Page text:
Eric Bachmann – s/t (Merge)
“I’m gonna love you like we’re all each other have,” promises Eric Bachmann, in a song (“Mercy”) about family estrangement, the politics of division, Armageddon, atheism, world suffering and other pleasant topics. Sure, that’s a lot to cram into five minutes with a “Be My Baby” beat and Beach Boys backing vocals. But it works—and then some. “Mercy” is devastating, a song that of course takes on extra resonance in yet another year of horrible headlines, especially south of the border. It’s a song I know I’ll be revisiting for the rest of my life. It’s that good.
It’s also not an anomaly. After eight masterful albums as a singer-songwriter (six of them under the name Crooked Fingers, with five more leading Archers of Loaf and two as the experimental chamber orchestra Barry Black), we’ve come to expect nothing less from Bachmann. After two years touring with Neko Case as part of her band, often playing keyboards, he wrote this album—his first in a whopping five years, the longest gap between any of his recordings—on piano.
The above paragraph, of course, means nothing, as does the fact this album is self-titled. It’s all window dressing, silly marketing bullet points for a new album by an artist who shouldn’t need any. This entire review is little more than yet another attempt, often to little or no avail, by a Bachmann believer (i.e. me) to convince you that the man is the greatest songwriter of our time. I can tell you that he’s in the company of Lou Reed, Vic Chesnutt, Bill Fay and Jason Collett and any other songwriter who eschews irony and emotional distance. I can tell you that he should be teaching songwriting classes to stadium-rock acts, that his work should be staples of open stages at pubs across the continent. Hope, loss, love, damaged psychology, grappling for faith in humanity—these are the songs of our times. Escapism it’s not, but these are subjects from which you cannot and should not escape, subjects that require a soundtrack.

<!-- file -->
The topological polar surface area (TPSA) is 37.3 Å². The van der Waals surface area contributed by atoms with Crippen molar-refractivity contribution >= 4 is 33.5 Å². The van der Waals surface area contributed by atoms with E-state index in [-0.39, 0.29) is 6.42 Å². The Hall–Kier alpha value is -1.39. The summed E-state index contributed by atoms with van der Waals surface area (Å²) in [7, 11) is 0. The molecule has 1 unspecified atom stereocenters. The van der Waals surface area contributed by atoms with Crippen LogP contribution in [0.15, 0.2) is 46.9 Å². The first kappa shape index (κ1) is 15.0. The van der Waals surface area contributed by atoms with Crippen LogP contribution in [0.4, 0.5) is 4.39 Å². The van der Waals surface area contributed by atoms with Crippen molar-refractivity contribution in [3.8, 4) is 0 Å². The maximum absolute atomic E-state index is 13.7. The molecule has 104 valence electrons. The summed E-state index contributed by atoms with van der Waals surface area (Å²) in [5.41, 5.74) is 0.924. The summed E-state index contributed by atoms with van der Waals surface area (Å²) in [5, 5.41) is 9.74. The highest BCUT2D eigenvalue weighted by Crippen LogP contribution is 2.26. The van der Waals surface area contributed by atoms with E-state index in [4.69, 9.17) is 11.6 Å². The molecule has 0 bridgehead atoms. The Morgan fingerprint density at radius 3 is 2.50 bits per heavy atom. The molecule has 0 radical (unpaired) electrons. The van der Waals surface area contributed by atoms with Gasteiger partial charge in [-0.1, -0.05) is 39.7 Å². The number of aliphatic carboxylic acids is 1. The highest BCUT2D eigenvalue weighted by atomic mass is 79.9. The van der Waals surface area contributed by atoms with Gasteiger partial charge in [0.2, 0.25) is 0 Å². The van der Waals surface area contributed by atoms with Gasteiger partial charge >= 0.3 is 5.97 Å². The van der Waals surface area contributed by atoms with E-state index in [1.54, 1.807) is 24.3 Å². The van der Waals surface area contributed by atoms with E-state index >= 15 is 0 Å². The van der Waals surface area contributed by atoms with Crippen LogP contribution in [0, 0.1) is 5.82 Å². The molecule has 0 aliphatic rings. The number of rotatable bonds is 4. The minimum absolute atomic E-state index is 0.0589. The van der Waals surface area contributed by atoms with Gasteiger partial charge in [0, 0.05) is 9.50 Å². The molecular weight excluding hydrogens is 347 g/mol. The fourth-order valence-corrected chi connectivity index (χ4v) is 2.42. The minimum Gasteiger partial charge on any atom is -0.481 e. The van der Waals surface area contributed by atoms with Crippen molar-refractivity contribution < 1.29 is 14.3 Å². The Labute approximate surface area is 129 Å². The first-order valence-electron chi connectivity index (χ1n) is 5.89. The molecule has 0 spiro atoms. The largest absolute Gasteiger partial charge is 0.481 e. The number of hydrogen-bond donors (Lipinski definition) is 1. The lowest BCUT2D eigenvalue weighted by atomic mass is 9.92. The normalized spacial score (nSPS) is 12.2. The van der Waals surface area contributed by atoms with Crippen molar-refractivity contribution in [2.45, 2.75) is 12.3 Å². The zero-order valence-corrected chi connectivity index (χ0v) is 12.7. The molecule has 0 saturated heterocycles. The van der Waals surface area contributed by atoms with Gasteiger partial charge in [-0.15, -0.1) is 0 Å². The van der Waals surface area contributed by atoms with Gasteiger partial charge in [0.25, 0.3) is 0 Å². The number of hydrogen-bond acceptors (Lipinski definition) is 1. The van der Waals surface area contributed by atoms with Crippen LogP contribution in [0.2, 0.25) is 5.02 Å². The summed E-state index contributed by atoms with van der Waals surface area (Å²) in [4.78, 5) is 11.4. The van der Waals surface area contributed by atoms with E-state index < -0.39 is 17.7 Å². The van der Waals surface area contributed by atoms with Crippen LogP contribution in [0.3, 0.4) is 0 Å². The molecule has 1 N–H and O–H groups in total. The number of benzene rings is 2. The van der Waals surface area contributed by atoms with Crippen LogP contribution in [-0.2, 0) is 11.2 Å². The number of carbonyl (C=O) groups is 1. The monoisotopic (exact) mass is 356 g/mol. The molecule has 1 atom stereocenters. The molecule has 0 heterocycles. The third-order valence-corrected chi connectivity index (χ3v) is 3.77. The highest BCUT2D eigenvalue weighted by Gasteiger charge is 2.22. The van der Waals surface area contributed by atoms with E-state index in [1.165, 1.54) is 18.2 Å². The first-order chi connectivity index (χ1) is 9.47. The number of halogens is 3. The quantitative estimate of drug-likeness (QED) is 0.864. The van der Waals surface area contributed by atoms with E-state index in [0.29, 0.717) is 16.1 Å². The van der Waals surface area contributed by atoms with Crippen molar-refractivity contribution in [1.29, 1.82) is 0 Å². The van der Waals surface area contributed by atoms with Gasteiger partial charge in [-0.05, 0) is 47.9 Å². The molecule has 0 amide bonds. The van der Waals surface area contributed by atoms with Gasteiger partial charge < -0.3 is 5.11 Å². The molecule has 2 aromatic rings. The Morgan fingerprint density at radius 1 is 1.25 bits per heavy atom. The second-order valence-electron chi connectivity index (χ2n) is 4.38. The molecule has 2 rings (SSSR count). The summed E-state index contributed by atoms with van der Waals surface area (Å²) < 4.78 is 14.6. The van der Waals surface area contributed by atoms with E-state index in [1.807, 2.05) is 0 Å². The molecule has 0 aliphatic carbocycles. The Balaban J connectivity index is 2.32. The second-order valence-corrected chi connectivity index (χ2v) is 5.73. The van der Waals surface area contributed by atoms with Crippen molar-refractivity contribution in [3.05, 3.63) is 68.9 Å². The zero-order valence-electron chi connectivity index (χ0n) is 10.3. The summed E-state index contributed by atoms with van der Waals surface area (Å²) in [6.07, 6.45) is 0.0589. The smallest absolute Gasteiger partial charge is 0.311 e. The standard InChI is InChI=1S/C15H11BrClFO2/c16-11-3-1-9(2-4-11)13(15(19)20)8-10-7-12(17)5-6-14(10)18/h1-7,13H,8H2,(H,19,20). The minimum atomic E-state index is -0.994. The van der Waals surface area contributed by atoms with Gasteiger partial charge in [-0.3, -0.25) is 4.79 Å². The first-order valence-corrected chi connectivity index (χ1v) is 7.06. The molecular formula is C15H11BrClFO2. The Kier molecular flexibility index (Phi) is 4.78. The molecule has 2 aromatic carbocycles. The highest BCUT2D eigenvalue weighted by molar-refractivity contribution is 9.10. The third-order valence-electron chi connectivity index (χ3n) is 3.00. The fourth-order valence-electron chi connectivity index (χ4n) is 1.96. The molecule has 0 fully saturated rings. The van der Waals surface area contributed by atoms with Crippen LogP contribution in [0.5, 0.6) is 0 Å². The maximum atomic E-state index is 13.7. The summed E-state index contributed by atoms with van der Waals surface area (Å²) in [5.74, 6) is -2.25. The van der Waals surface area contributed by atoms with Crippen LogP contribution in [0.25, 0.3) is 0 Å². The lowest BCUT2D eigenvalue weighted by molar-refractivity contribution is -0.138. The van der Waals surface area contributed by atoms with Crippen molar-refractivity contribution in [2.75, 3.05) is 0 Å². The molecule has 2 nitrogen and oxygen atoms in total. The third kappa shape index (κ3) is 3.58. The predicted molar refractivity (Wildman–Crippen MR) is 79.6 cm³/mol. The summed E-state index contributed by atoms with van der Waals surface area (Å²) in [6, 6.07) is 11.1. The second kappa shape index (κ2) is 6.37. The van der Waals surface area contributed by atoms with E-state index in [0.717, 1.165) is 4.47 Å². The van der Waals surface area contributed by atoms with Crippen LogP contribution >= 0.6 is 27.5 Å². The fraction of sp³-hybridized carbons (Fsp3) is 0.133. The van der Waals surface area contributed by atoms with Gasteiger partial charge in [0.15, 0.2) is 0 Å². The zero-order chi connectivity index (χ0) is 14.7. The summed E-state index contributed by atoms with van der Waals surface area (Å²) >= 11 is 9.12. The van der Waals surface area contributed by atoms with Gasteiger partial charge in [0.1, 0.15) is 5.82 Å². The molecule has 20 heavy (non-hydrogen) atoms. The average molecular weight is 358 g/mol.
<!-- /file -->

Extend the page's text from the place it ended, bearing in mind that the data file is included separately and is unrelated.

I could just print out the entire lyrics to “Mercy” to prove my point. But I’d rather you go and hear it yourself. Because even if you’ve tired of me waving his flag, Bachmann keeps getting better with each record. He’s on a roll that’s lasted at least 15 years. And—Oh! Look! A self-titled record!—it’s almost like he’s good as new. (March 24)
Stream: “Mercy,” “Modern Drugs,” “Dreaming”